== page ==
{Dear d0t} Please Explain Distribution to Me

Dear d0t:

My god, you’ve been super-quiet. So can you explain what “distribution” means in publishing? Does that mean a publisher got acquired?


Schmane Schmanficcer

Dear Schmane:

My email has been a RIOT this week, I can tell you what.

Let’s explain:

Setting up a publishing company isn’t as easy as getting yourself an LLC and then putting up a website and publishing your friends’ books. I mean, sure you can do that, but here’s the real deal: You might as well be self-publishing if you’re going that route.

Any “new” publisher has the same outlets for distribution you do: places like Smashwords and Lulu and Amazon and B&N and iTunes, etc.

What delineates the big guns from the little guns in small publishing is distribution. Sure, you get availability with the little guys, but that means if your grandma goes into Barnes & Noble in her neighborhood in Boca, she can order your book. Same as she could online.

DISTRIBUTION is what gets your book on shelves in places like B&N and your local bookstore and your Walmart. And the only distributors they work with are big publishers… not Amazon’s hook-up.

So most of these bigger “little” publishers sell their first-born children to a big publisher to become a distributor for their books. LOTS of smaller pubs do this to get their books into bookstores. Entangled Publishing, for example, has a current agreement with Macmillan for distribution, which is why you can often find their titles in bookstores. U.K. publisher Quercus has an agreement with Random House for their distribution. Note that this doesn’t make either one of these companies part of the company that’s doing distribution. Think of it like Walmart agreeing to carry Shake Weights. Sure, they can sell a lot on TV, but they bet they can sell more if you can walk into any Walmart in Amurkah and pick up a set along with your $1 bandanna and your instant cheese grits.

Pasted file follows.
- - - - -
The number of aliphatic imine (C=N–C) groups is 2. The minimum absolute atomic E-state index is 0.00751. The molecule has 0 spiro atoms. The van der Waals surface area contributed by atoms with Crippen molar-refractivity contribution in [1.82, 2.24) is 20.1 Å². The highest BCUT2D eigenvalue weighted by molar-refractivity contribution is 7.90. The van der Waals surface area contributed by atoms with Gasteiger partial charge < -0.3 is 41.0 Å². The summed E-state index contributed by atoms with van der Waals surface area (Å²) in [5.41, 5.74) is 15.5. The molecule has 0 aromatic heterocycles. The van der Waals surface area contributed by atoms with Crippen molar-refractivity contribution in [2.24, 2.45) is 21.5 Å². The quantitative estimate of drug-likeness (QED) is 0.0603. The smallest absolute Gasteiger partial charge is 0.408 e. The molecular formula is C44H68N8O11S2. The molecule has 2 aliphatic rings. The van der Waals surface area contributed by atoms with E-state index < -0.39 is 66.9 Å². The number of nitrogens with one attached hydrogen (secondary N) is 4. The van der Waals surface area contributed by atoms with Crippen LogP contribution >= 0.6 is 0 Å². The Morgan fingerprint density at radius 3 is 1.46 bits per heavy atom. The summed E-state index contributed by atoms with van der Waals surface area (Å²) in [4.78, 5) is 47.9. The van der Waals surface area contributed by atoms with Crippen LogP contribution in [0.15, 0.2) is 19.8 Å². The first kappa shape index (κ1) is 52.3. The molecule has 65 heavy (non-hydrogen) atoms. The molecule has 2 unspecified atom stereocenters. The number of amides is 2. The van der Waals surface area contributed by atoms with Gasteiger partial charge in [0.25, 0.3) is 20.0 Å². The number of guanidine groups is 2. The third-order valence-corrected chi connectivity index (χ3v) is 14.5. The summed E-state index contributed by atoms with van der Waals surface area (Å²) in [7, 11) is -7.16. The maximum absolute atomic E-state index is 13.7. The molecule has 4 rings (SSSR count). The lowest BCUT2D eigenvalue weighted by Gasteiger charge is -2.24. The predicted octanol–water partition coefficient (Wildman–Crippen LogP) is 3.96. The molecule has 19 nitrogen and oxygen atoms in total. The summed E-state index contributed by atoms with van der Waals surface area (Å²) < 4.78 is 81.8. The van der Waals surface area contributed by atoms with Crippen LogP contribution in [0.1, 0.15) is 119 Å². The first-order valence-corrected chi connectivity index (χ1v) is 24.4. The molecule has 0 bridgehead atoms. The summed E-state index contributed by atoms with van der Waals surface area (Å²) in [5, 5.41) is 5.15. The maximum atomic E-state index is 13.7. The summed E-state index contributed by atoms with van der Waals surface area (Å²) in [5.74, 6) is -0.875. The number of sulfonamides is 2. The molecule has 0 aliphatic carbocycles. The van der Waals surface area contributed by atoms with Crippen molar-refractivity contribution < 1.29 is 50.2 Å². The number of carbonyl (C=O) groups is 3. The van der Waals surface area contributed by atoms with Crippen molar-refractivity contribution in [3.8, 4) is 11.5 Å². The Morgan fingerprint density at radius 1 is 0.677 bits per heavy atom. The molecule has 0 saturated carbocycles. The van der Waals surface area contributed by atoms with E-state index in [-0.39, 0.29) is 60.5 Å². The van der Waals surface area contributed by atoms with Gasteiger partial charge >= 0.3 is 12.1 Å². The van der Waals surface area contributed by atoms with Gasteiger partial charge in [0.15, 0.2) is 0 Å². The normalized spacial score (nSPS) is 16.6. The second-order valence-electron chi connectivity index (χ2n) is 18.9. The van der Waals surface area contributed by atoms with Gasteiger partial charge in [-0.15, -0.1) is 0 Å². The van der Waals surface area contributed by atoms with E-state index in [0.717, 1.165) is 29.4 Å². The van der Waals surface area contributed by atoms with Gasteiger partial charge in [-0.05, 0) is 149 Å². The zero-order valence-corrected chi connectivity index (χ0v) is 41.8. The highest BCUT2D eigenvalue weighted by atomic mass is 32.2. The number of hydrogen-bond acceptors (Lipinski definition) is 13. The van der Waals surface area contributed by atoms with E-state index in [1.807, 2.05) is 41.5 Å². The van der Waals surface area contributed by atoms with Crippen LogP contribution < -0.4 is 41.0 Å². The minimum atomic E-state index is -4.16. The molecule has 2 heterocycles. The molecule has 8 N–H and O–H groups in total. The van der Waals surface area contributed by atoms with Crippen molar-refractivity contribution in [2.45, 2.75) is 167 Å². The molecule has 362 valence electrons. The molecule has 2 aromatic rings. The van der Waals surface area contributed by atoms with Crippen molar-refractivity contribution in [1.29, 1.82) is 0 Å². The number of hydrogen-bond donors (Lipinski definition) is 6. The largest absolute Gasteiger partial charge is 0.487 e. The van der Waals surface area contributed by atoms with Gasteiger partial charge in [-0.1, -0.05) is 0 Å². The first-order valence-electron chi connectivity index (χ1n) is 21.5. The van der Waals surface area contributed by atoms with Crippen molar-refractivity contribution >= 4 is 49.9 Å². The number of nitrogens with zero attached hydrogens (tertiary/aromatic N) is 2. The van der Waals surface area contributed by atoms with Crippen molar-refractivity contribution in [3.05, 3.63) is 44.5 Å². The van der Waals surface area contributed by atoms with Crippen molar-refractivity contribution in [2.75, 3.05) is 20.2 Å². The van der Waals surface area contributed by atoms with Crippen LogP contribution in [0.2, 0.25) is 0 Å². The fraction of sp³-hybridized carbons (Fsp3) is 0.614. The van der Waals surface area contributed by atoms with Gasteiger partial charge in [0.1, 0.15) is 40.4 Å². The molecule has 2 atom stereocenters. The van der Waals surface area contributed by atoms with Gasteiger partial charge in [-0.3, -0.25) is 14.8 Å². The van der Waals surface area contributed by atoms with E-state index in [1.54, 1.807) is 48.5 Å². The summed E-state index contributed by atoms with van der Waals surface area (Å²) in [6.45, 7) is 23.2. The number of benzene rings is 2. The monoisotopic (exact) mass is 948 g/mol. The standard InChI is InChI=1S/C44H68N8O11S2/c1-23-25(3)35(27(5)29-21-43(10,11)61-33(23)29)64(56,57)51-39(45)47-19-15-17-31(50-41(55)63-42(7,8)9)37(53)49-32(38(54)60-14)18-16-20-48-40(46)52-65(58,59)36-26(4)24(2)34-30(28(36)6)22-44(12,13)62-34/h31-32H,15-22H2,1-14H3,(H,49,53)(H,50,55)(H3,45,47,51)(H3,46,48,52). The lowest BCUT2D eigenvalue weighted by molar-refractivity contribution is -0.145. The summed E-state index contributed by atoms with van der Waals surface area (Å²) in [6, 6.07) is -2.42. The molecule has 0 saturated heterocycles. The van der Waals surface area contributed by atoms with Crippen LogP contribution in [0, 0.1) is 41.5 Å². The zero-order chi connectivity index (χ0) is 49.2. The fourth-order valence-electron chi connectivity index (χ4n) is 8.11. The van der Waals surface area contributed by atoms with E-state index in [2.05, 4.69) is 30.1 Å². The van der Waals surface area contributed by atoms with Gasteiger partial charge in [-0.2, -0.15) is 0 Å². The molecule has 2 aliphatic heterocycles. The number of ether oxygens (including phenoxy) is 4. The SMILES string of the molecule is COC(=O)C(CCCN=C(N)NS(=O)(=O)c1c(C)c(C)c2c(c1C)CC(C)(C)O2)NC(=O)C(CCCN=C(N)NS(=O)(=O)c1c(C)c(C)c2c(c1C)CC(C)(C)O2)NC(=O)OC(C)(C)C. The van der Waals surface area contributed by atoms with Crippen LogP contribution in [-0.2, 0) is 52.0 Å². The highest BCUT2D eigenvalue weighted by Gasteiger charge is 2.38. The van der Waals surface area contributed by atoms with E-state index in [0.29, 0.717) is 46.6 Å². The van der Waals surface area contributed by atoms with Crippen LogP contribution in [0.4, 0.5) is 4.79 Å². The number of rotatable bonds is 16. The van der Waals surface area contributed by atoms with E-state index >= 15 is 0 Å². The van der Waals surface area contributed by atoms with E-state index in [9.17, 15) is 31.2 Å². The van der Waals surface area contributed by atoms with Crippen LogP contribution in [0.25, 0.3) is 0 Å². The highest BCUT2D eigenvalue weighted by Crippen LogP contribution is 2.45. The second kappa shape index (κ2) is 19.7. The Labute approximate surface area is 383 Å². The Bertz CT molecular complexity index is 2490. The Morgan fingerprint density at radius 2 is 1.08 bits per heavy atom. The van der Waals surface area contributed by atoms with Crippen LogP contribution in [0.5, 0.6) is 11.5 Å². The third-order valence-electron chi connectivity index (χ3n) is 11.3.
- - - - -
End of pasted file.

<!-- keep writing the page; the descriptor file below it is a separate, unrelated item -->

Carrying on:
What it means overall? There’s money to be made by both parties so they form an alliance.

What it all boils down to? If the author is getting paid on net instead of on percentage of sale price? They’re probably going to make less money per book, but the publisher hopes to make that up via a wider distribution possibility. They’re betting they can sell more copies for their authors if they can get their books into every Walmart in Amurkah.

But shelf space is limited. Even the big pubs can’t get all their books into stores. So just watch with a raised brow and see how it goes.


As d0t is of the disagreeable sort, Dear d0t will be posted when the spirit moves her, as in when she has a less than negative number of fucks to give. Be sure to check out d0t’s other articles.

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